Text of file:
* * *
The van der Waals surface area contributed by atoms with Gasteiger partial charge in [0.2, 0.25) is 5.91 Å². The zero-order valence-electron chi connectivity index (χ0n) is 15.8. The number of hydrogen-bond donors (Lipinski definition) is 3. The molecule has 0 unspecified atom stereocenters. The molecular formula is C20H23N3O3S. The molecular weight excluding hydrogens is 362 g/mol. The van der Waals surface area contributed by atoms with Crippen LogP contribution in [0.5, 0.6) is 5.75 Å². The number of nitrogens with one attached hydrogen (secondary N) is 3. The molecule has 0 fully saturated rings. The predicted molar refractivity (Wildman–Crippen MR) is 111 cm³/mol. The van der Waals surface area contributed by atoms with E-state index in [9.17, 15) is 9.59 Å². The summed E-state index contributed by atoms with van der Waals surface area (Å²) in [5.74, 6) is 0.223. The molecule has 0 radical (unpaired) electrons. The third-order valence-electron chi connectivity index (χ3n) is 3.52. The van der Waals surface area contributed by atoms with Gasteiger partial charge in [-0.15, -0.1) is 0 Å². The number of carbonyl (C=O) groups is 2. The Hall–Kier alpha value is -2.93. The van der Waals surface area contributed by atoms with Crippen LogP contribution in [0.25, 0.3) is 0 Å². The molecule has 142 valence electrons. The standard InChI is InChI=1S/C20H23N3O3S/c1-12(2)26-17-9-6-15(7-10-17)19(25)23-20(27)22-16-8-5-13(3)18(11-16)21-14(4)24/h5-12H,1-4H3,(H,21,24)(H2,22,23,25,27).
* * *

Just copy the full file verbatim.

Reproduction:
The van der Waals surface area contributed by atoms with Gasteiger partial charge in [0.2, 0.25) is 5.91 Å². The zero-order valence-electron chi connectivity index (χ0n) is 15.8. The number of hydrogen-bond donors (Lipinski definition) is 3. The molecule has 0 unspecified atom stereocenters. The molecular formula is C20H23N3O3S. The molecular weight excluding hydrogens is 362 g/mol. The van der Waals surface area contributed by atoms with Crippen LogP contribution in [0.5, 0.6) is 5.75 Å². The number of nitrogens with one attached hydrogen (secondary N) is 3. The molecule has 0 fully saturated rings. The predicted molar refractivity (Wildman–Crippen MR) is 111 cm³/mol. The van der Waals surface area contributed by atoms with E-state index in [9.17, 15) is 9.59 Å². The summed E-state index contributed by atoms with van der Waals surface area (Å²) in [5.74, 6) is 0.223. The molecule has 0 radical (unpaired) electrons. The third-order valence-electron chi connectivity index (χ3n) is 3.52. The van der Waals surface area contributed by atoms with Gasteiger partial charge in [-0.15, -0.1) is 0 Å². The number of carbonyl (C=O) groups is 2. The Hall–Kier alpha value is -2.93. The van der Waals surface area contributed by atoms with Crippen LogP contribution in [0.25, 0.3) is 0 Å². The molecule has 142 valence electrons. The standard InChI is InChI=1S/C20H23N3O3S/c1-12(2)26-17-9-6-15(7-10-17)19(25)23-20(27)22-16-8-5-13(3)18(11-16)21-14(4)24/h5-12H,1-4H3,(H,21,24)(H2,22,23,25,27).